16. Eileen says:

    Thanks for all the comments – lovely walk but rather hot!

    Thank you, Neil @15 for the endorsement – unlooked-for as it was. Interesting about ‘material’ – perhaps Orlando should update his list to accommodate his own innovations! Interesting, too, that others missed the Mafia-style anagram – I think it’s one of the best disguised I’ve seen.

    Thanks also, Neil, for explaining my remark about repeated clues. I shouldn’t make throwaway remarks like that which can confuse newcomers [Welcome and apologies, rowland, if you are one]. [The more I think about that ‘rule’, the more ridiculous I think it is!]

    Many thanks to Gervase @5 for the smile – too good for a pantomime, though, K’s D – or yours are more sophisticated than ours. Try a valeta in your next one: I tried to give this link this morning but it somehow got corrupted:

  17. tupu says:

    Thanks Eileen and Orlando

    A fine puzzle. I started well but faded for a time in the SE quarter. Then came back to it and all fell into place.

    I also thought of family home and then saw it must be family seat. I simply thought seat = base and sadly missed the anagram.

    I ticked 13a, 15a, 17a, 18a, 20a, 26a but that was fairly arbitrary from an excellent set.

  18. rowland says:

    Thanks Eileen, and thanks for your blog. Not new to crossword-solving by any means, but this blog is a new experience for me.

    I’d just like to add that I AM persuaded that a ‘Mafia-style base’ is a family seat!

  19. Trailman says:

    Hello Eileen. Hope you enjoyed your walk, I’m just back from mine and did this on the train there and back. Well nearly: I had MARS for 3d thinking this was a bit of product placement (via the old ‘work rest and play’ ad; but of course the ‘have a break’ treat was Kit-Kat). Hence 9a didn’t work. Penny dropped on my return.

    Fully agree with the praise for 6d and 15a, though I got them fairly early. I was however totally misled by the ‘tears’ at 27a: arriving at L*C*R**** I was trying LACHRY*** compounds (and making up a few) until SOLE made me see the error of my ways.

  20. RCWhiting says:

    I mentioned recently the value of partial solutions.
    There was a good example today where I made a rapid entry via ‘cut’ (18ac) because I was certain that 4d ended ‘fic’.

  21. Eileen says:

    Hi Trailman

    Well, the answer to 3dn is indeed Mars – to a Roman. 😉

  22. Trailman says:

    So I was right, sort of!

  23. rhotician says:

    RCW @20: Me too. Not that it made ‘cut’ a write-in. I needed one pause for thought and took another to admire the clue.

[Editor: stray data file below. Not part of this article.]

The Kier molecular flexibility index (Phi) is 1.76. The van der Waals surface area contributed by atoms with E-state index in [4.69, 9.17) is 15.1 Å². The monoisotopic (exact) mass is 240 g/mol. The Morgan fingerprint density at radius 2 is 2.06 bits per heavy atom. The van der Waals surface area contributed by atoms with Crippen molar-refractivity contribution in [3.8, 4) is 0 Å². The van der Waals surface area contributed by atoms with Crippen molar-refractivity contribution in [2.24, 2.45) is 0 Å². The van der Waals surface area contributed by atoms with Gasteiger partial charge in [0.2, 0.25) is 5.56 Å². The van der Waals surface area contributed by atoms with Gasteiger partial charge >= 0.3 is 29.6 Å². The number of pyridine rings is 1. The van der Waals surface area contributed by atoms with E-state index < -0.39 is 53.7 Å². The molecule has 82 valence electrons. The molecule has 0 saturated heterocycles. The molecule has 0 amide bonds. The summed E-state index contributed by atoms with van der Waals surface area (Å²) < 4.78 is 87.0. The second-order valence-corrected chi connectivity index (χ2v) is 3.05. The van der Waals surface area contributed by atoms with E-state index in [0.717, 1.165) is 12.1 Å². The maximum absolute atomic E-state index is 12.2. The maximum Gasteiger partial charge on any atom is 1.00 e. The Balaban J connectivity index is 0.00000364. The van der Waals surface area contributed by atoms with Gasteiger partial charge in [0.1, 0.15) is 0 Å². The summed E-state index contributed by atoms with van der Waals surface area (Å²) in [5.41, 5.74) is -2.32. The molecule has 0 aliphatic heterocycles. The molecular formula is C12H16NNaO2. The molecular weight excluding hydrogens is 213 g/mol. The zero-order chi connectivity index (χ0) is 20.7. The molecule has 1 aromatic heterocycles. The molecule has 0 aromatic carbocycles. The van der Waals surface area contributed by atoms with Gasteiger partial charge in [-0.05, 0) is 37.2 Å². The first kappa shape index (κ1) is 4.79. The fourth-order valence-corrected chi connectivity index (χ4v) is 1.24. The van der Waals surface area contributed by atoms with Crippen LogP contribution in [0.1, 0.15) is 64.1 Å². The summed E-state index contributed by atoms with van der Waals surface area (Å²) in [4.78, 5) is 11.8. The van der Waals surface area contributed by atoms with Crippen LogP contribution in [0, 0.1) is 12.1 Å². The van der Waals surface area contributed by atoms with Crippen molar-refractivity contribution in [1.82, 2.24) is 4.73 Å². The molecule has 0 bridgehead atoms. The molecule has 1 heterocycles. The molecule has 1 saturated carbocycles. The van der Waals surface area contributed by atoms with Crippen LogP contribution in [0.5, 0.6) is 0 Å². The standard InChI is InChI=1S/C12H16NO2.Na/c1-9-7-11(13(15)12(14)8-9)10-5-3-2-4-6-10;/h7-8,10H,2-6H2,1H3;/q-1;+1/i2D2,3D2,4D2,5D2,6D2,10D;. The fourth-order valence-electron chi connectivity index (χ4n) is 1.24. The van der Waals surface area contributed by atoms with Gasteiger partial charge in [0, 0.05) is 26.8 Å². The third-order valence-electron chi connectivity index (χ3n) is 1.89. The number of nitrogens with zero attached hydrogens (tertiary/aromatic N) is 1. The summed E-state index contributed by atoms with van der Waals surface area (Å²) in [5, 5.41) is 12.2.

24. rhotician says:

    Thanks Eileen for the blog. Your summary has been amply endorsed already.

    Thanks Orlando for a most enjoyable puzzle, and an exemplary absence of self-indulgence.

  25. Paul B says:

    FAMILY SEAT = good clue in another good puzzle by the underrated Orlando. Also interesting is the fact that there is no etymological link between the words MAFIA and FAMILY: try artichokes and see how you go.

    As ever I doff to the incredible Eileen, and to Mister MC.

  26. Dave Ellison says:

    Neil and Eileen @ 15, 16. I was agreeing with Eileen’s analysis; I saw the “style” as anagram indicator. But by “also” I meant “in addition” to her explanation; I don’t see Eileen equated SEAT and BASE. I had no more than a fleeting thought that BASE was an anagram indicator before dismissing it.

    In summary, then, my reading of it was (and Eileen and others have indicated this in part):

    FAMILY = MAFIA, BASE = SEAT; in addition, MAFIASTYLE anagram as indicated by STYLE; Definition BASE. A kind of &lit (as indicated by Eileen’s ?)

    So lots of double duties. Hence my comment about how would one classify this excellent clue.

  27. Paul B says:

    No, just a straight anagram, mafiastyle*, indicator ‘base’.

    As with all &lits there’s no separate definition part, and the whole clue (regardless of cryptic indication) must function as a definition. This one, as others observe, functions as a CD.

  28. Bob says:

    I have frequently encountered addled (answer to 5d) in the usage “addled brain”, of which mine is certainly one after working through this crossword.

  29. chas says:

    Thanks to Eileen for the blog.

    On 18a: I had C-T and eventually thought of ‘saw’ as a verb meaning CUT. What part does ‘pretend’ play here?

  30. Eileen says: